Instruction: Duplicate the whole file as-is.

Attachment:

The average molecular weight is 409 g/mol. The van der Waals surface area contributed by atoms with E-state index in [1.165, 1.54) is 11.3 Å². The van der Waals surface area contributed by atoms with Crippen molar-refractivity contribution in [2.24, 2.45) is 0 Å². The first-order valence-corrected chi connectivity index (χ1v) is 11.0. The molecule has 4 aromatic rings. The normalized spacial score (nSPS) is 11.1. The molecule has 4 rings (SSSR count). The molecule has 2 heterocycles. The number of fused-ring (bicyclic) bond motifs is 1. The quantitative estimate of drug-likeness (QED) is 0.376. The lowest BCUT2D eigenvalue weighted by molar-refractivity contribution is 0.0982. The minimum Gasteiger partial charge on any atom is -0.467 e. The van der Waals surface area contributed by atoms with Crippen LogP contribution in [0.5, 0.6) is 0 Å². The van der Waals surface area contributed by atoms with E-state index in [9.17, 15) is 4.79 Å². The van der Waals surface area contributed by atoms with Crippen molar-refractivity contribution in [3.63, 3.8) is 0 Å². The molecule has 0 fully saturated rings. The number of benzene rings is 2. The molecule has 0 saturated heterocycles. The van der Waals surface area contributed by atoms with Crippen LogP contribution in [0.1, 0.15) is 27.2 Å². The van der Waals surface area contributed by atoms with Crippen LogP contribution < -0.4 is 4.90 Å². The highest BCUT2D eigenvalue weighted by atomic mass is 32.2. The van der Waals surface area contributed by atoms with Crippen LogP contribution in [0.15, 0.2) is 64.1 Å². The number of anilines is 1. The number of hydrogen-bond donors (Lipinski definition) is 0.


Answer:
The average molecular weight is 409 g/mol. The van der Waals surface area contributed by atoms with E-state index in [1.165, 1.54) is 11.3 Å². The van der Waals surface area contributed by atoms with Crippen molar-refractivity contribution in [2.24, 2.45) is 0 Å². The first-order valence-corrected chi connectivity index (χ1v) is 11.0. The molecule has 4 aromatic rings. The normalized spacial score (nSPS) is 11.1. The molecule has 4 rings (SSSR count). The molecule has 2 heterocycles. The number of fused-ring (bicyclic) bond motifs is 1. The quantitative estimate of drug-likeness (QED) is 0.376. The lowest BCUT2D eigenvalue weighted by molar-refractivity contribution is 0.0982. The minimum Gasteiger partial charge on any atom is -0.467 e. The van der Waals surface area contributed by atoms with Crippen LogP contribution in [0.5, 0.6) is 0 Å². The van der Waals surface area contributed by atoms with E-state index in [9.17, 15) is 4.79 Å². The van der Waals surface area contributed by atoms with Crippen molar-refractivity contribution in [3.63, 3.8) is 0 Å². The molecule has 0 fully saturated rings. The number of benzene rings is 2. The molecule has 0 saturated heterocycles. The van der Waals surface area contributed by atoms with Crippen LogP contribution in [0.1, 0.15) is 27.2 Å². The van der Waals surface area contributed by atoms with Crippen LogP contribution < -0.4 is 4.90 Å². The highest BCUT2D eigenvalue weighted by atomic mass is 32.2. The van der Waals surface area contributed by atoms with Crippen LogP contribution in [0.15, 0.2) is 64.1 Å². The number of anilines is 1. The number of hydrogen-bond donors (Lipinski definition) is 0.